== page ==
- The American Medical Association, in a filing with U.S. Court of Appeals for the Sixth Circuit, said Covid-19 poses a "grave danger to the public."
- The AMA, arguing in support of Biden's policy, told the court that transmission of Covid in the workplace has played a major role in spreading the virus.
- "The more workers who get vaccinated, the closer we are to slowing the spread of the virus and creating a safer environment," the doctors' association told the court.
The largest group of doctors in the U.S. warned a federal appeals court on Monday that halting President Joe Biden's vaccine and testing requirements for private businesses would "severely and irreparably harm the public interest" as the highly transmissible delta strain of Covid-19 spreads.
The American Medical Association, in a filing with the U.S. Court of Appeals for the Sixth Circuit, said Covid-19 poses a "grave danger to the public" that has "wreaked havoc in communities across the country," killing more than 755,000 Americans, hospitalizing 3.25 million people, and infecting more than 46 million.
"COVID-19 presents a severe risk to public health in this Circuit and throughout the nation," the doctors' association said in the filing. "As of November 12, 2021, over 76,000 people have died from COVID-19 in the four states in this Circuit alone," the group said. The Sixth Circuit covers Kentucky, Michigan, Ohio and Tennessee.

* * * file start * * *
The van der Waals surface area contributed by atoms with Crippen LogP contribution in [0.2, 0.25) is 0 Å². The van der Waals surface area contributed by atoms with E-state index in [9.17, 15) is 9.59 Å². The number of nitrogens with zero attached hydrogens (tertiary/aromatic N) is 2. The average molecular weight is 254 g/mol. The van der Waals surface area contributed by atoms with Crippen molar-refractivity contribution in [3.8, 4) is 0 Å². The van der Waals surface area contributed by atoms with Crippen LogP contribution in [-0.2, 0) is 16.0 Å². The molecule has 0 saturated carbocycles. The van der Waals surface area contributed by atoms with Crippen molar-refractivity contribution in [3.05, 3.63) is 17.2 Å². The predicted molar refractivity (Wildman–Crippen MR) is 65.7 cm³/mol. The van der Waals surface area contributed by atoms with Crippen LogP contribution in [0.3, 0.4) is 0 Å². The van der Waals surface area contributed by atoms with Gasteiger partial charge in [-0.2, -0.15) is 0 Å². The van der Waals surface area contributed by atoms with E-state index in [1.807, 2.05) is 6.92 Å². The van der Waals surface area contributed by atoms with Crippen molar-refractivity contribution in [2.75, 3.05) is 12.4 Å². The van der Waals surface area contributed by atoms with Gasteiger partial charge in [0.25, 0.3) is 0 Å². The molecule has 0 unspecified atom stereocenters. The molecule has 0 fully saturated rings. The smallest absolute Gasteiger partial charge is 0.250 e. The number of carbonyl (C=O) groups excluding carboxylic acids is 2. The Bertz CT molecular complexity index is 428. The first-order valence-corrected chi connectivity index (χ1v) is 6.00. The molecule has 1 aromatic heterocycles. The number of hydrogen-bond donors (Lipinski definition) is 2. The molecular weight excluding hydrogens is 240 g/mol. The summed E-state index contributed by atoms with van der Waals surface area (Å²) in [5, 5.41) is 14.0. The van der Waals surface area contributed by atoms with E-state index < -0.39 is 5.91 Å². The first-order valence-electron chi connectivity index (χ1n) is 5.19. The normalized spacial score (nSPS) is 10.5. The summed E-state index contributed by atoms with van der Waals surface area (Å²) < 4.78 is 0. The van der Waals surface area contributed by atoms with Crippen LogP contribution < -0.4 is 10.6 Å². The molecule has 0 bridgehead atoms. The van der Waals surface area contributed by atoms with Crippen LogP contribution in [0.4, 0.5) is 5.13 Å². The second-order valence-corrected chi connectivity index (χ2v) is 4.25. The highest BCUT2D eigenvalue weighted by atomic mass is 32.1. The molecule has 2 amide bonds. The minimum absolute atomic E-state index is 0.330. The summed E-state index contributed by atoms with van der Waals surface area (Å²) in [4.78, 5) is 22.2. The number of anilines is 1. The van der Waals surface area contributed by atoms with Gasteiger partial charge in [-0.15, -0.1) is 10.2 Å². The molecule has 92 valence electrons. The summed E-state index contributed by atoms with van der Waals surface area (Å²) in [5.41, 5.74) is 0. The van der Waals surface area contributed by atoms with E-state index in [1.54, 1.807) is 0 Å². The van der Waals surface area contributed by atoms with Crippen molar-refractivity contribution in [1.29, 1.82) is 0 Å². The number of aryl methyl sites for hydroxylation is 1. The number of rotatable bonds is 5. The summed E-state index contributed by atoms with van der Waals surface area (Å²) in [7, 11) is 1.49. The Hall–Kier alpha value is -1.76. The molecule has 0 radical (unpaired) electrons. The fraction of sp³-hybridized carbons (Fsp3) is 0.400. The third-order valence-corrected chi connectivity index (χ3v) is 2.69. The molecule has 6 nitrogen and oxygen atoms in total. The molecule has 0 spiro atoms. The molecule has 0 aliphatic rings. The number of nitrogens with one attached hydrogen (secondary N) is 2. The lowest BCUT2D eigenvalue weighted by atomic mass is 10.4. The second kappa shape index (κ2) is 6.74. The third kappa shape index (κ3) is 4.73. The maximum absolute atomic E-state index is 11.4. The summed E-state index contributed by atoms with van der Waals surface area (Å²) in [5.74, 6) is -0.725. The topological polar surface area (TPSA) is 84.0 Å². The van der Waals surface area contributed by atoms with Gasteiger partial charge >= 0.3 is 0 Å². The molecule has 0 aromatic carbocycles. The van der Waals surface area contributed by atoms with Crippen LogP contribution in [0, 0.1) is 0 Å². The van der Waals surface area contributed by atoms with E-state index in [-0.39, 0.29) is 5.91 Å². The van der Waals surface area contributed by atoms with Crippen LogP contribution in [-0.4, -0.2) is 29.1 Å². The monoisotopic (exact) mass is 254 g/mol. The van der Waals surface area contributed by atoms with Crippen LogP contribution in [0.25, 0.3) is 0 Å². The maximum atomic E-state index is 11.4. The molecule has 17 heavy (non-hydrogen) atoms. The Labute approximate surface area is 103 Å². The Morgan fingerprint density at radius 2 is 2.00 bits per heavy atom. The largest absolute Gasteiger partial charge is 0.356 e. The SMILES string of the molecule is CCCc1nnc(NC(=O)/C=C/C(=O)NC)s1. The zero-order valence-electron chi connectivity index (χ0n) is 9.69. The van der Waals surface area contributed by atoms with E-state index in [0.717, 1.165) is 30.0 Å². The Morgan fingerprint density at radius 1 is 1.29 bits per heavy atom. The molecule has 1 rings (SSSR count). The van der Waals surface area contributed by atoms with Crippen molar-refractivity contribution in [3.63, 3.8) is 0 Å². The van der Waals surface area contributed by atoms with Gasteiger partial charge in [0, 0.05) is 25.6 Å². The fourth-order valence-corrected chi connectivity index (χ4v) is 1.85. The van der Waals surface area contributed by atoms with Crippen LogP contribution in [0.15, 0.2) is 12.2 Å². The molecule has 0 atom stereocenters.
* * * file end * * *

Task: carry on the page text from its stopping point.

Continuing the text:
The AMA, arguing in support of Biden's policy, told the court that transmission of Covid in the workplace has played a major role in spreading the virus, pointing to outbreaks in industries ranging from meat-processing and transportation to hospitality and construction.
The doctors' association said Covid vaccines are safe and highly effective, and provide the most effective way to protect workers from infection. The AMA argued that vaccine requirements are "critical" to curb or eradicate infectious diseases, citing past vaccine mandates for measles and smallpox.
"The more workers who get vaccinated, the closer we are to slowing the spread of the virus and creating a safer environment," the doctors' association told the court. The AMA filed as a friend of the court to provide its expertise, saying it has "an interest in providing evidence-based guidance on public health issues."
"Immediate, widespread vaccination against COVID-19 is the surest way to protect the U.S. workforce and the public and to end this costly pandemic," the group said.
The AMA's filing comes after a coalition representing doctors, nurses and pharmacists issued a joint statement supporting Biden's policy. The group included the AMA, the American College of Physicians, the National Hispanic Medical Association, the National League for Nursing, the National Medical Association and the American Public Health Association.
"We—physicians, nurses and advanced practice clinicians, health experts, and health care professional societies—fully support the requirement that workers at companies with over 100 workers be vaccinated or tested," the groups said in a statement published last Thursday. "We encourage all businesses with 100 or more employees to not delay in implementing this standard," they said.